In view of the foregoing description taken in conjunction with the accompanying drawings, it is believed that a clear understanding of the device will be quite apparent to, those skilled this A cooky maker comprising a solid block having a flat circular imperforate bottom and provided on its top with a centralized knob, the peripheral edge portion of said block having an endless groove, a piece of cloth covering said flat bottom, the marginal edge portions of said cloth being cupped and surrounding said peripheral edge portion and extending up over the groove, and a rubher band wrapped around said marginal edge portions so as to seat and hold said cloth in said groove, said cloth being of absorbent material so that when it is wetted it may be clipped in sugar,

' whereby a wad of dough may be compressed to file of this patent:

UNITED STATES PATENTS Number Name Date 161,464 Williams Mar. 30, 1875 1,538,575 Mosman May 19, 1925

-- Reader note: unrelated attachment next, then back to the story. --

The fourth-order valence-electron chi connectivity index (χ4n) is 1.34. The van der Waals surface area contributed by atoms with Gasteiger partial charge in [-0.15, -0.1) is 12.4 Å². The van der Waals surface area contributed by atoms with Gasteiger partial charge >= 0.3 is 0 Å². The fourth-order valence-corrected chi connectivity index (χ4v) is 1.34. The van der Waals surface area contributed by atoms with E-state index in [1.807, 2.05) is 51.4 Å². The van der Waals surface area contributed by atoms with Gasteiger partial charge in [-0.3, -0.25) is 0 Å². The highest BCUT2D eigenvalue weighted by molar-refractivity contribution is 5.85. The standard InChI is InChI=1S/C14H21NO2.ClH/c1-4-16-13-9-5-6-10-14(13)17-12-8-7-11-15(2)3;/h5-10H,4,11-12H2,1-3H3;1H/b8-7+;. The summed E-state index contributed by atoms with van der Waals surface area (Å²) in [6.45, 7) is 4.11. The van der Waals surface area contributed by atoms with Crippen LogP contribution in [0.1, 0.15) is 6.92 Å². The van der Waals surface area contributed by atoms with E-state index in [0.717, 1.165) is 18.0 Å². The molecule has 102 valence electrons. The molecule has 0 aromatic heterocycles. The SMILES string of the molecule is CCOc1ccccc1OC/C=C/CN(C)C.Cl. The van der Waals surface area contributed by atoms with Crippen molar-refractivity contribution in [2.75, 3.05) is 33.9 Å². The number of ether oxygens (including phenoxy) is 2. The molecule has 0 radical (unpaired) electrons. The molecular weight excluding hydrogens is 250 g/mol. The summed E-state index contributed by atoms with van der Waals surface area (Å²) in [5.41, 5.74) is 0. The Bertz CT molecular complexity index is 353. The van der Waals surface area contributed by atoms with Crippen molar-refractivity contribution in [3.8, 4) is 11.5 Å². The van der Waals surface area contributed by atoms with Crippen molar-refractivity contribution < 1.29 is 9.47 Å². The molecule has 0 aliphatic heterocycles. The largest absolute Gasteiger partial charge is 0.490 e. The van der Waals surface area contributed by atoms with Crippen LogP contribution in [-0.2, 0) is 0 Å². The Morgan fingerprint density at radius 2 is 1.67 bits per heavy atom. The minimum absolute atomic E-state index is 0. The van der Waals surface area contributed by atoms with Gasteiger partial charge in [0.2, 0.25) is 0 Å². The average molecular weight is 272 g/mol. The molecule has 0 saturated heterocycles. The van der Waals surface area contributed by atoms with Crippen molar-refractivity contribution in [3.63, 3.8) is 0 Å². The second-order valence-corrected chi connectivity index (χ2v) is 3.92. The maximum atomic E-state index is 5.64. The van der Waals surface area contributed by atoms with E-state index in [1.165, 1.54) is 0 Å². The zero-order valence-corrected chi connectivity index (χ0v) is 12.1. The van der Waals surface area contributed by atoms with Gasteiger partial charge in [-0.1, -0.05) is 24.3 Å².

Patent Citations
Cited PatentFiling datePublication dateApplicantTitle
US161464 *Dec 17, 1874Mar 30, 1875 Improvement in butter-prints
US1538575 *May 23, 1923May 19, 1925Eula A MosmanGriddle greaser
Referenced by
Citing PatentFiling datePublication dateApplicantTitle
US3008235 *Jan 6, 1958Nov 14, 1961Purity Cheese CompanyMolding press and method
US3234895 *Jan 23, 1963Feb 15, 1966Leiby Dayton OMeans for preparing dough for cooking
US4431394 *Jul 6, 1981Feb 14, 1984Collett Lee WMarshmallow mold
US5133252 *Dec 18, 1990Jul 28, 1992Replogle Lawrence CAluminum can crushing apparatus
US5542352 *Oct 28, 1994Aug 6, 1996Graphic Arts Technical FoundationMethod and apparatus for cleaning stationary and moving printing press components
US6190391 *Oct 1, 1999Feb 20, 2001Bristol-Myers Squibb CompanyMethod of preparing a resected posterior surface of a patella to receive a prosthetic element
U.S. Classification15/104.93, 100/295, 15/231, D07/677, 425/469, 24/482, 401/200, 425/385, 425/95, 401/52
International ClassificationA21C11/00, A21C3/00
Cooperative ClassificationA21C3/00, A21C11/006
European ClassificationA21C3/00, A21C11/00C2